INDIGENOUS THEOLOGY AND THE WESTERN WORLDVIEW: A Decolonized Approach to Christian Doctrine. By Randy S. Woodley. Grand Rapids, MI: Baker Academic, 2022. Xiii + 141 pages.
All theology is contextual whether we recognize it or not. As a Euro-American Protestant Christian, I bring a certain context or background to my theology. The theologians who have helped form me are largely European and especially German (Barth, Bonhoeffer, Moltmann). I’m grateful for that inheritance, but over time I’ve come to realize that the world is a lot larger than Europe (read white). Unfortunately, as Christianity spread across the world too often missionaries equated the gospel with European or North American culture. That has led to horrific results as cultures have been destroyed and people exterminated in the name of Jesus. Pope Francis, during a visit to Canada, acknowledged what has to be considered genocide, and apologized for the Catholic Church’s complicity. There are also efforts underway in the United States by church bodies to come to grips with this heritage of oppression, which led to the deaths of thousands of indigenous children. As this truth emerges, we can no longer hide from the realities that transpired as part of a colonialist version of Christianity. It’s time to listen to the voices of those who have been ignored for too long.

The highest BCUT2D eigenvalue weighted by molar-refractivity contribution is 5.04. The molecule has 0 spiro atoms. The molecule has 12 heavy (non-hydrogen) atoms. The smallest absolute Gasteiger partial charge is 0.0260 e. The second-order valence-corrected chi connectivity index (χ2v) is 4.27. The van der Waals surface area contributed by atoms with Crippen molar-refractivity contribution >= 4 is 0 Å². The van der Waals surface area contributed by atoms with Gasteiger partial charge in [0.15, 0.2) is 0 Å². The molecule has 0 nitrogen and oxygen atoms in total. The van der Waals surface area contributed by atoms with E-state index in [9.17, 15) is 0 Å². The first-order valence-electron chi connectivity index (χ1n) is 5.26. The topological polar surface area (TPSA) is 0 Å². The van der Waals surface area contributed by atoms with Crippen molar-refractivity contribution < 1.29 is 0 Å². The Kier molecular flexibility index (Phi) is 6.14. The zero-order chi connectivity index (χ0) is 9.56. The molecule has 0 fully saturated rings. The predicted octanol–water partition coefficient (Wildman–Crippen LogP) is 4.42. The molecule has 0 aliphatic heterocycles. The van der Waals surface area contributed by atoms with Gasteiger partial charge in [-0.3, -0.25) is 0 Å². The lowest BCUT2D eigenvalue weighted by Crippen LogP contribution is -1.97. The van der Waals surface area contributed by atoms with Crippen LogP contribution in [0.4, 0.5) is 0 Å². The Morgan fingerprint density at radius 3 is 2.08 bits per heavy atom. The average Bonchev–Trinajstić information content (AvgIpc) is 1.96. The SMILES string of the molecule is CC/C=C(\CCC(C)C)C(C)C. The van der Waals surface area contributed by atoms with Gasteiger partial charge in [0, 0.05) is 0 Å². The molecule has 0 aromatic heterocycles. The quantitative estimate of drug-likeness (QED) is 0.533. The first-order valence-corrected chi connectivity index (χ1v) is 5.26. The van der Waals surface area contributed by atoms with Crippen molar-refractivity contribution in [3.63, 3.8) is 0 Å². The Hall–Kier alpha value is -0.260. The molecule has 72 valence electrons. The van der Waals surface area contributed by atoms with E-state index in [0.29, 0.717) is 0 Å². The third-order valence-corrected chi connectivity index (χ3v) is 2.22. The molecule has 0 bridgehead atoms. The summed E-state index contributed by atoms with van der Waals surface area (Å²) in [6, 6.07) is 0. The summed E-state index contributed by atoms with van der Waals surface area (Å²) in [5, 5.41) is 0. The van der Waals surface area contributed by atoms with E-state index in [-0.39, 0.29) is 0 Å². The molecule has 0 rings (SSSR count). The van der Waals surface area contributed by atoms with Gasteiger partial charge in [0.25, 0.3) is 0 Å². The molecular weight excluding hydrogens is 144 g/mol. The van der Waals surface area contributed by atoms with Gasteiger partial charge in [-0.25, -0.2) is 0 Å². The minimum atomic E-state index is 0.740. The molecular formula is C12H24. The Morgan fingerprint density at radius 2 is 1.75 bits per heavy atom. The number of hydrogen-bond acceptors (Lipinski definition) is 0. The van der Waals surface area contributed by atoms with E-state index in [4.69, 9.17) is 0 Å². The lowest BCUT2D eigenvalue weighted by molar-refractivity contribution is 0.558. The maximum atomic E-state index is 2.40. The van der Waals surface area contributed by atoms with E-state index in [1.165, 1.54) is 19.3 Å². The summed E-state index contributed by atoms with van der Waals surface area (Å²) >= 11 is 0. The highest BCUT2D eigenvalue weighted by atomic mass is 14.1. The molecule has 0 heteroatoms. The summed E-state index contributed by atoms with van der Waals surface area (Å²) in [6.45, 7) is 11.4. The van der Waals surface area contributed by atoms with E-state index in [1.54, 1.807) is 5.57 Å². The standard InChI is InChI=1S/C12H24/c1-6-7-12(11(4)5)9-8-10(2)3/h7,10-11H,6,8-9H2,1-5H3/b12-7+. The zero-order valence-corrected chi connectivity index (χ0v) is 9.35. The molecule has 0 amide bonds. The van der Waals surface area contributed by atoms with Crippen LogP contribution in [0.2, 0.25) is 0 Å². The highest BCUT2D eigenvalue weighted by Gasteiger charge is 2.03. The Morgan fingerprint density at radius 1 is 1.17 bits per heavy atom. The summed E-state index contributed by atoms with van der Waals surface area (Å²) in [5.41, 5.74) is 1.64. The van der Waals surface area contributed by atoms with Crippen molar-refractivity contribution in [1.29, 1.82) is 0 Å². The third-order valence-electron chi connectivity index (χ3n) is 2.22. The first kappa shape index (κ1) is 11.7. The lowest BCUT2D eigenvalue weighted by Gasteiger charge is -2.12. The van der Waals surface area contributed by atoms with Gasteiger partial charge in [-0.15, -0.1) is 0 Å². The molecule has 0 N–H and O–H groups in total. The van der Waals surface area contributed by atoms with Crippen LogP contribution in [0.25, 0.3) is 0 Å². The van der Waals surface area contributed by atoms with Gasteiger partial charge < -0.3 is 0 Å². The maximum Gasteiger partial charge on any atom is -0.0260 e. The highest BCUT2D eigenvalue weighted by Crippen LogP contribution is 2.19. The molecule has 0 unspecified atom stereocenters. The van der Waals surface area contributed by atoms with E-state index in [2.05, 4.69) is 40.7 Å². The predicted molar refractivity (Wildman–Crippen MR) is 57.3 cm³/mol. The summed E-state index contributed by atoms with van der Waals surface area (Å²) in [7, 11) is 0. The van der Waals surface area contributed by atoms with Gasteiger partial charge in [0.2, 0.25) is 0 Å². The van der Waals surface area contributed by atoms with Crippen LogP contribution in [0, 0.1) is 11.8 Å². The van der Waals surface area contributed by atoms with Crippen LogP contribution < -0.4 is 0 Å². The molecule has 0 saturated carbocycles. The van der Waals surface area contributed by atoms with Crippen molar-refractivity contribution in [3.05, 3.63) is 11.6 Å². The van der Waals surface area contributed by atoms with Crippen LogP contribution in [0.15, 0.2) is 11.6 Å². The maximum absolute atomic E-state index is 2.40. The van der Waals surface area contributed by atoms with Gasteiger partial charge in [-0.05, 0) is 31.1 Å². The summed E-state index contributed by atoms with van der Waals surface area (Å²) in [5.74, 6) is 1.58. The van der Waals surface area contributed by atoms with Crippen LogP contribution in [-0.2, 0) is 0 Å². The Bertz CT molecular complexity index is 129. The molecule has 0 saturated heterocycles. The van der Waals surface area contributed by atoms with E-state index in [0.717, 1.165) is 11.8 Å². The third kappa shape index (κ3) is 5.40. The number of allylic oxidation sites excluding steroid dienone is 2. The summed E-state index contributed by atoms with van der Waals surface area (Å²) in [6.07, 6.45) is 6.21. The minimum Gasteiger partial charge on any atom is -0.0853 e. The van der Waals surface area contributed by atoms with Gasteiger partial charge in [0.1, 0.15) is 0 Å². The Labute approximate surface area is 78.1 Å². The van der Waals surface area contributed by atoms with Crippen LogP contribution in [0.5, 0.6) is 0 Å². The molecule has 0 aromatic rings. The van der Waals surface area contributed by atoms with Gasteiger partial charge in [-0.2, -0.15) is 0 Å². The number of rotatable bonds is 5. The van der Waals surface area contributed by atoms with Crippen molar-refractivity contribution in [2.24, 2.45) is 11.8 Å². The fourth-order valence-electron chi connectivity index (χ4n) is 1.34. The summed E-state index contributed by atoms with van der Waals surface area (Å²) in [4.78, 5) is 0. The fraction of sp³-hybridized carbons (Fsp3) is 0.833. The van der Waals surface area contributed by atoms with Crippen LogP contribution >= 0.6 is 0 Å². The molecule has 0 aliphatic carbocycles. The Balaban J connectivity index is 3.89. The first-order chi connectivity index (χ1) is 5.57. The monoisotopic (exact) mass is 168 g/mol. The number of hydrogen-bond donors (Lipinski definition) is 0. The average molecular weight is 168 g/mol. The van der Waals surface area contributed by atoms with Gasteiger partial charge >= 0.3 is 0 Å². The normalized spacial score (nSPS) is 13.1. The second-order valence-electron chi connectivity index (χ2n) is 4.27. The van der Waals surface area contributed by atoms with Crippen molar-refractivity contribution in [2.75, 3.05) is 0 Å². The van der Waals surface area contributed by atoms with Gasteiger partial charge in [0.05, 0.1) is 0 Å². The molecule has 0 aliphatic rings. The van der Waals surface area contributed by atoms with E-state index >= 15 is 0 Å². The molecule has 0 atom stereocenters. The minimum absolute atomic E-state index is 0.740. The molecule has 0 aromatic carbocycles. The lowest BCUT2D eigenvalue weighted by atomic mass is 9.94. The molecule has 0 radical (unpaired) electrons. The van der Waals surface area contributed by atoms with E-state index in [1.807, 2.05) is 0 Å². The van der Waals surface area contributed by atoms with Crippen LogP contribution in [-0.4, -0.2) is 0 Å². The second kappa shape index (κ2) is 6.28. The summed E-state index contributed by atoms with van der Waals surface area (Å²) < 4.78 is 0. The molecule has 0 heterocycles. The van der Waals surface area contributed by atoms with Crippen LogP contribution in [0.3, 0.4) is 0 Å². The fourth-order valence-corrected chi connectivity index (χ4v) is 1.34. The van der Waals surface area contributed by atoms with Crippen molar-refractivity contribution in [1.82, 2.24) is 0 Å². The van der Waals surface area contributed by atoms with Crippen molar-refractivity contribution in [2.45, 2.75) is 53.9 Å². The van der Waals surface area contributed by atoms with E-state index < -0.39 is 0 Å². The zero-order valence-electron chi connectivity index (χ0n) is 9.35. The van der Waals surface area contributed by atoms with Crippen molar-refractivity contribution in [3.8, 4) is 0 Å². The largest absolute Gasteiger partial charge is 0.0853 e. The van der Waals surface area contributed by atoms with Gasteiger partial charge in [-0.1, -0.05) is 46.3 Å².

The book Indigenous Theology and the Western Worldview is Randy Woodley’s attempt to bring to light one of those voices, the voices of indigenous peoples in North America (Native Americans). Woodley is a Native American missiologist/theologian who teaches in the area of faith and culture at Portland Seminary. He is also the director of Intercultural and Indigenous Studies at the seminary. In this particular book, Woodley asks the reader, especially non-indigenous readers like me, to consider the differences between an indigenous worldview and a western worldview and how that influences the way we do theology or envision God and each other. The book at hand is based on the Hayward Lectures hosted by Acadia Divinity School in Nova Scotia. The lectures are accompanied by an interview/conversation that allows Woodley further develop the ideas he presents in the lectures.